This page offers a quick overview of resources for our GP tutors and introduces the support we offer.
Join our team – our network of GP tutors have opportunities to teach students across all stages of the General Practice course at the University of Cambridge Clinical School.
There are different levels of commitment in terms of teaching time.
Teaching in GP can add substantial budget, provide additional interest to GPs in a practice and is a vital component in the training of our future doctors.
Contact GPEG for more information:
Tel: 01223 762516 or email: firstname.lastname@example.org
About GP teaching at the University of Cambridge
The Cambridge GP teaching is designed to allow:
- Small group practice based experiential learning, maximum group size 4 students
- GP teacher able to continue contributing to clinical work whilst teaching
- Support for teachers via course development meetings, on-line resources, practice visits and the Cambridge Integrated Foundation in Medical Education course
- Realistic reimbursement for GP time and administrative support required for teaching.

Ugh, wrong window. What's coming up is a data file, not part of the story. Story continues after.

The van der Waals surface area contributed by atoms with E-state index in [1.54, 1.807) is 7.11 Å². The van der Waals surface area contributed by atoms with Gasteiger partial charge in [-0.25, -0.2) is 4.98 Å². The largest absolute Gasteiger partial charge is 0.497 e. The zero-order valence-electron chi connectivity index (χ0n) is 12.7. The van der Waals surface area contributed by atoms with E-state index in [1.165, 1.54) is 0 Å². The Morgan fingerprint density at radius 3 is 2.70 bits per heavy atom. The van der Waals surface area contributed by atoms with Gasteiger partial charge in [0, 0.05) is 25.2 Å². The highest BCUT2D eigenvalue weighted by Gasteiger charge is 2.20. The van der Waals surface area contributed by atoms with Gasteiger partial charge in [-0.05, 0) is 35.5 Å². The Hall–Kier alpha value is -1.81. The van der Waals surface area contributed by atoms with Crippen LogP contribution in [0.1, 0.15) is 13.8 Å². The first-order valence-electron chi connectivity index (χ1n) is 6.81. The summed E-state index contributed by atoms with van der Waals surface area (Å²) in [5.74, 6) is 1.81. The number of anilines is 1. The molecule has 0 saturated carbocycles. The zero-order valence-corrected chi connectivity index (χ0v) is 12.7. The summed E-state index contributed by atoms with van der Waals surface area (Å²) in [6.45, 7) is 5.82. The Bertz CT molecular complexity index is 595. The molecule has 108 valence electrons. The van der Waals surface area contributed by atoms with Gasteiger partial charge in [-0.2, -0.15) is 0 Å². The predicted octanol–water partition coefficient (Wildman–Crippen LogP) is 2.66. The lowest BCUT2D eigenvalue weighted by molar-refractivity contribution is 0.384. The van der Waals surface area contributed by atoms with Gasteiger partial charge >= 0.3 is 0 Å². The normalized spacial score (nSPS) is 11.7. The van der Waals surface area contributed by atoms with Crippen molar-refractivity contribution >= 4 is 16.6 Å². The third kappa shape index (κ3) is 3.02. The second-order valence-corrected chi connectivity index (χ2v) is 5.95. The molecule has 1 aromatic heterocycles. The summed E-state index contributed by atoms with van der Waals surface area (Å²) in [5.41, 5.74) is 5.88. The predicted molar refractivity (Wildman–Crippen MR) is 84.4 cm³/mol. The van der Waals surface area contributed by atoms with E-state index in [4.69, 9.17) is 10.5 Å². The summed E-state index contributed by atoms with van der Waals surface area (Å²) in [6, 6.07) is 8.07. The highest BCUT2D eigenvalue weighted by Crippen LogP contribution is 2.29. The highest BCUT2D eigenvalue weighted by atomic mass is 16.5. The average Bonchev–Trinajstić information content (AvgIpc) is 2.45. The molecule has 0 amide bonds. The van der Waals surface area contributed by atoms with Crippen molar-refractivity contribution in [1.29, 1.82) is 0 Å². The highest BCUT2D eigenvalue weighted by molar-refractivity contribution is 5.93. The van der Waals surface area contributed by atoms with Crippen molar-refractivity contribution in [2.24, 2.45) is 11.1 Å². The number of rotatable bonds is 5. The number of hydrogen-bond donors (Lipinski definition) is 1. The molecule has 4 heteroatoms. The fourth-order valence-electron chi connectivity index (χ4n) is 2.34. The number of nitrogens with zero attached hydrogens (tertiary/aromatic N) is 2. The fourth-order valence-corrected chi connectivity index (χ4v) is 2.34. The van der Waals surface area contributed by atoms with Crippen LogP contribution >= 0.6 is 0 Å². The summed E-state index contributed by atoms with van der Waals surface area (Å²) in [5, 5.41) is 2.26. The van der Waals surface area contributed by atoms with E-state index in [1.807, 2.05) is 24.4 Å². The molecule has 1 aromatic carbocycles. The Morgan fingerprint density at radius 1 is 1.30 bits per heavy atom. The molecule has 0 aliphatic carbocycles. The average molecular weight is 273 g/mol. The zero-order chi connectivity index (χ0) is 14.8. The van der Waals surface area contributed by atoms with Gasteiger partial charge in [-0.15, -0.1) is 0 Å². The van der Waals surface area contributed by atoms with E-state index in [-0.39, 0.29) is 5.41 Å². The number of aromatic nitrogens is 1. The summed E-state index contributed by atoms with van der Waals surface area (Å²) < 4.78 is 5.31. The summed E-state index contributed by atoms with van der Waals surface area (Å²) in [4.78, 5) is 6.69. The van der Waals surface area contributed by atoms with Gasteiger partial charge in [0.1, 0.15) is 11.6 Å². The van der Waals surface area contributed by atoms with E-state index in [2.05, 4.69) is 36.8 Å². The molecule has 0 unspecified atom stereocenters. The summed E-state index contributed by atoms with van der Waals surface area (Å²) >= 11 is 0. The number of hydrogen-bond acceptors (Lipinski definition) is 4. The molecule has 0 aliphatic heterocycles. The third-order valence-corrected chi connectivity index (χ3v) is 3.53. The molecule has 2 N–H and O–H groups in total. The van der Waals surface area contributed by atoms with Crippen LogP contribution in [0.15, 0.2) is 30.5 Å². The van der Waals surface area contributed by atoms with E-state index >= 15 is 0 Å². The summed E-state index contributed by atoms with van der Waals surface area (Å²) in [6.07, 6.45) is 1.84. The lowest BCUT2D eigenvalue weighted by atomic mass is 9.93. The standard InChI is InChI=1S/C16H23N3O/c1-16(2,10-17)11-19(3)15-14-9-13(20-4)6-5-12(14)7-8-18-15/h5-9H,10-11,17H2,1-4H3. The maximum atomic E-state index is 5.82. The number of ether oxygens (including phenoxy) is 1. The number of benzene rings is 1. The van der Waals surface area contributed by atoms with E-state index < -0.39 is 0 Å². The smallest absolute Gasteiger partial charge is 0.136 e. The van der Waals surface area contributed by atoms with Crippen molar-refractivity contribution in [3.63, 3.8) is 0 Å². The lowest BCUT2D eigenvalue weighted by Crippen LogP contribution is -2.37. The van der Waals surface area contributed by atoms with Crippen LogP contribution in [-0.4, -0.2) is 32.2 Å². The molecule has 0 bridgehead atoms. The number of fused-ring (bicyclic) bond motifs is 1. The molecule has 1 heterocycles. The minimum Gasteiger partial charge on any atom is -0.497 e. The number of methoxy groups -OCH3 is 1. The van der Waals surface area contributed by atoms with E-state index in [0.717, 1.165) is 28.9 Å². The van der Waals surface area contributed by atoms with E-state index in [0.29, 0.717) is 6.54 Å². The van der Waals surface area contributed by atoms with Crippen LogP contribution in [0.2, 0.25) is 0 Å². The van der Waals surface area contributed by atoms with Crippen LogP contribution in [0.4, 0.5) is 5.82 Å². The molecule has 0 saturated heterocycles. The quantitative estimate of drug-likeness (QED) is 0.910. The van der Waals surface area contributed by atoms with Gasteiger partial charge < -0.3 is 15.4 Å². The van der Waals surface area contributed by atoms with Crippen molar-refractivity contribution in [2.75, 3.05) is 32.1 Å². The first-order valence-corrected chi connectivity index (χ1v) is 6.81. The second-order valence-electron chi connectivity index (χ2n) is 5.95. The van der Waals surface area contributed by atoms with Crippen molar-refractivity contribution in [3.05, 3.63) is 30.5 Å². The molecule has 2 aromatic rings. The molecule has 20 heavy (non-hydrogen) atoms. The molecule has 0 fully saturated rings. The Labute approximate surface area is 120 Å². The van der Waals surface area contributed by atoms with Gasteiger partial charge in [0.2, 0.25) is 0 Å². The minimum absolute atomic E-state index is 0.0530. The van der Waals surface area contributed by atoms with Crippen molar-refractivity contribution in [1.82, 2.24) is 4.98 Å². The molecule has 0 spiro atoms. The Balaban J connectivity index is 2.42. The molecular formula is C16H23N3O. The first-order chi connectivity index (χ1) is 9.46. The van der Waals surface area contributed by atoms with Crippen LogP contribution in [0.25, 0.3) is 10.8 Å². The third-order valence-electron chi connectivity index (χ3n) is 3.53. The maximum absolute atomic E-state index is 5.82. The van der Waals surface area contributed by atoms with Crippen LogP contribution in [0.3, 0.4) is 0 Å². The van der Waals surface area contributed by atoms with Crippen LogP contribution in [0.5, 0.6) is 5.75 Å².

- Longitudinal placements – you get to know a group of students over a period of time
- Residential placements – by providing payment for student accommodation and travel, we are able to utilise practices away from Cambridge
Top tips for GP Tutors
- Model professional behaviour – remember that what you say and do can have an enormous impact on students.
- Give students a decent orientation to GP on their first day, but avoid making this too long. Get students consulting with patients from their first day in practice onwards.
- Make students feel part of the practice: ensure that they contribute to the team. For example, they could present patients at MDT/ safeguarding meetings.
- Be enthusiastic: students comment on this as part of a positive experience in GP.
- Develop a database of appropriate patients to invite for teaching sessions that all doctors contribute to; patients may be consented for this when initially seen.
- Make the objectives of each session clear, and review these at the end.
- Have a brief discussion of ‘take home’ points at the end of surgery or teaching sessions.
- E-mail students in advance about tutorial topics, so that they can consider learning needs.
- Use props, e.g. investigation results, to base teaching around.